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Advice for Cross-Border Travel to Mexico
A lot of people interested in traveling south of the border for medical or dental care are not aware of what exactly is involved. Do you need a passport? What should you know before you go? And what documents or information do you need to show to get back into the U.S.? Know what regulations you, as a U.S. resident, face regarding to international travel, including to Mexico.
To get through Mexico customs regulations including:
A valid passport/or an original birth certificate Valid photo ID, such as a driver's license Individuals arriving outside of the United States or Canada may require a visa. In order to determine whether you need a visa to enter Mexico, contact a Mexican Embassy or Consulate in your area. Individuals entering Mexico other than by air or ship, and are staying longer than 72 hours, or if traveling more than 20 miles beyond the border, need a tourist card.
A Mexican tourist card or visa may also apply to those visiting Mexico past the "border zone", or for more than 72 hours inside the border zone. The border zone of Baja California includes the area between San Quintin on the Pacific side of Baja and San Felipe on the Sea of Cortez side. The state of Sonora, Mexico is currently extending its border zone as well. The border zone constitutes a 16 to 20 mile zone south of the U.S./ Mexican border along California, Arizona, New Mexico, and Texas. Baja California is known as a "tourist corridor".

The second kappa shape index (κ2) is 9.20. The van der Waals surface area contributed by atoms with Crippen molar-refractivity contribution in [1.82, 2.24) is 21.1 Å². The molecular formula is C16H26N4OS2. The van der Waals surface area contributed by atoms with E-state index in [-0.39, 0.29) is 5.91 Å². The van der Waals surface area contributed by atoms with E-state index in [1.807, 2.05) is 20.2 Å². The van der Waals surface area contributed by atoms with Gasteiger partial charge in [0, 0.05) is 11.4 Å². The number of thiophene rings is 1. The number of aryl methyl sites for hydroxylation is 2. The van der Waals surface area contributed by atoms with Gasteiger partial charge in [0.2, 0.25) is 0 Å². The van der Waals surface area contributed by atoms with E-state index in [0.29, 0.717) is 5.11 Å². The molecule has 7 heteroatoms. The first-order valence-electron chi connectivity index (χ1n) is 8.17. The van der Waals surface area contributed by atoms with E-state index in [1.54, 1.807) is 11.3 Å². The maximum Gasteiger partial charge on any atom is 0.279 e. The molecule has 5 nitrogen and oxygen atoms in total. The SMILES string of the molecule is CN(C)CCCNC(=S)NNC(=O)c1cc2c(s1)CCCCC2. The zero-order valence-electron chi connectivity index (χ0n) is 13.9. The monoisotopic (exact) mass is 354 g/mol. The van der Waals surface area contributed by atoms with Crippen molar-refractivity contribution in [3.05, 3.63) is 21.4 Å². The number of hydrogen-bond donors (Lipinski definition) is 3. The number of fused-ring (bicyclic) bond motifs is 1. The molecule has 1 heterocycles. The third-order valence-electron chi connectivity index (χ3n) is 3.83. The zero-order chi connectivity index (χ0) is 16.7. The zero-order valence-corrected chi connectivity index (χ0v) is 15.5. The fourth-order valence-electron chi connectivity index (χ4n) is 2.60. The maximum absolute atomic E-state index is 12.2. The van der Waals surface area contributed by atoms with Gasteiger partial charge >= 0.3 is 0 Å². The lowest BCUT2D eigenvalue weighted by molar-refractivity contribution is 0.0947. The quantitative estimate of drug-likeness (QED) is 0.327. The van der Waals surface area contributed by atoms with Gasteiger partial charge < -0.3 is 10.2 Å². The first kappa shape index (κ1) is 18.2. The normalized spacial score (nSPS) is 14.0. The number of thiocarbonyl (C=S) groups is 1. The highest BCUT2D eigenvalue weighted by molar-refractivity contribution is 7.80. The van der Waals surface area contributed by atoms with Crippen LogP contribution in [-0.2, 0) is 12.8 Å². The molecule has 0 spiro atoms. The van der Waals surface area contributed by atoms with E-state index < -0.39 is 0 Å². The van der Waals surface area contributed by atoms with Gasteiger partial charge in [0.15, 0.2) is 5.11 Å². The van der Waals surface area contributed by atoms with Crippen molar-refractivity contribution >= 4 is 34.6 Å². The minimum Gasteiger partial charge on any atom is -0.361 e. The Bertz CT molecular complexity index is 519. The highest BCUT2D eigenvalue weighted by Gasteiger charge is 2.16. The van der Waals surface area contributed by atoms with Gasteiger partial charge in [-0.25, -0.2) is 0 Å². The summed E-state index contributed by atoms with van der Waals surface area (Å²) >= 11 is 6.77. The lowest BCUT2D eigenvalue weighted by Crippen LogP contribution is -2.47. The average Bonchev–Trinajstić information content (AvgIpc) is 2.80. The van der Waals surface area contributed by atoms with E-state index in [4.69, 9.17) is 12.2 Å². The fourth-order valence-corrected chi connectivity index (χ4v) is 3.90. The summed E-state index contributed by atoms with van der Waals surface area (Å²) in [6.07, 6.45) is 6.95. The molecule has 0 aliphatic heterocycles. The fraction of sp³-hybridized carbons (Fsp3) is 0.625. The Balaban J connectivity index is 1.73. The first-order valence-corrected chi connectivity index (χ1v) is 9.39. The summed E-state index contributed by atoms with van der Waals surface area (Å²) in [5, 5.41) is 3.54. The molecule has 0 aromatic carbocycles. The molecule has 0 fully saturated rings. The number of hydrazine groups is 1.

At the Mexican border when arriving by land, be prepared to answer questions from customs officials regarding your citizenship, the reason for your trip, and anything you might bring back to the United States that you don't have what you when you crossed the border into Mexico. Border custom agents may also inspect your luggage, and your vehicle.
Rules for re-entry into the U.S. depend on your mode of travel. For those traveling by air, you'll need a passport (this includes children).
At sea ports of entry or land-based border crossings, you'll need to show one of the following:
• U.S. passport
• Trusted Traveler Card (these include NEXUS, FAST and SENTRI cards issued to
frequent travelers to and from Mexico)
• U.S. Merchant Marine document
• U.S. Military I.D., along with any military travel orders
• Enhanced Tribal Card (
• American Indian Card (Form I-872)
When returning to the U.S., realize that you're going to have to 'declare' everything that you bought or were given in Mexico that you didn't have with you when you crossed the border into Mexico.
In some cases, you might be asked to complete a Customs and Border Protection (CBP) form. Keep your receipts or sales slips for any type of transaction of souvenirs, jewelry, or any similar products or goods.
Keep things simple for your return to the U.S. by packing items you purchased while in Mexico in a separate suitcase or carrier. This makes it easier and faster for border and customs officials to get you through the entry/exit points.
Keep in mind, depending on your country of origin, that customs officials at points of entry may require you to follow certain guidelines when it comes to bringing or carrying items back from Mexico to your country of origin. Such items may include gifts, products, jewelry, food products and medications.
Coming and going, declare all medications and drugs if asked to do so. Medications and drugs may include antidepressants, tranquilizers, or sleeping pills, and even cough medicine. Prescription medications also apply. Always carry prescription medications or other medicines in their original containers.
Bring a written statement from your doctor or carry a copy of the prescription that proves that the substance you're carrying is advised under a doctor's supervision and is necessary for your health and well-being while traveling.
For more information regarding international travel by United States residents, contact the U.S. Customs and Border Protection Agency of the U.S. Department of Homeland Security.
2012-02-17 / Updated on: 2021-01-08